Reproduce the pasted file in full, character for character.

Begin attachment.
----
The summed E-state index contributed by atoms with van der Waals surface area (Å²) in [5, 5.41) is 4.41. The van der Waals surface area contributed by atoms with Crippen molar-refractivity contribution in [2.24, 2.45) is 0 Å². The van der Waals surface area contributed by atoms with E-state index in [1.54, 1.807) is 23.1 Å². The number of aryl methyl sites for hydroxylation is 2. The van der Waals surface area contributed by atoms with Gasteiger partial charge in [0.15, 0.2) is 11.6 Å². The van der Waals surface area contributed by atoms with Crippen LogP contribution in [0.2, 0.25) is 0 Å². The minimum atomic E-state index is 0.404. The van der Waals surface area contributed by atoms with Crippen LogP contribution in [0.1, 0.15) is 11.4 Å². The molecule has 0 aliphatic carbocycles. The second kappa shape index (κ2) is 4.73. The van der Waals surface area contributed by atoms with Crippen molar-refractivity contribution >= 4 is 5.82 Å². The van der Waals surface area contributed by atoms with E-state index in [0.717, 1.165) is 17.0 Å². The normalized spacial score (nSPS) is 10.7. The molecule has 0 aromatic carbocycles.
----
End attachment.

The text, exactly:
The summed E-state index contributed by atoms with van der Waals surface area (Å²) in [5, 5.41) is 4.41. The van der Waals surface area contributed by atoms with Crippen molar-refractivity contribution in [2.24, 2.45) is 0 Å². The van der Waals surface area contributed by atoms with E-state index in [1.54, 1.807) is 23.1 Å². The number of aryl methyl sites for hydroxylation is 2. The van der Waals surface area contributed by atoms with Gasteiger partial charge in [0.15, 0.2) is 11.6 Å². The van der Waals surface area contributed by atoms with Crippen LogP contribution in [0.2, 0.25) is 0 Å². The minimum atomic E-state index is 0.404. The van der Waals surface area contributed by atoms with Crippen LogP contribution in [0.1, 0.15) is 11.4 Å². The molecule has 0 aliphatic carbocycles. The second kappa shape index (κ2) is 4.73. The van der Waals surface area contributed by atoms with Crippen molar-refractivity contribution >= 4 is 5.82 Å². The van der Waals surface area contributed by atoms with E-state index in [0.717, 1.165) is 17.0 Å². The normalized spacial score (nSPS) is 10.7. The molecule has 0 aromatic carbocycles.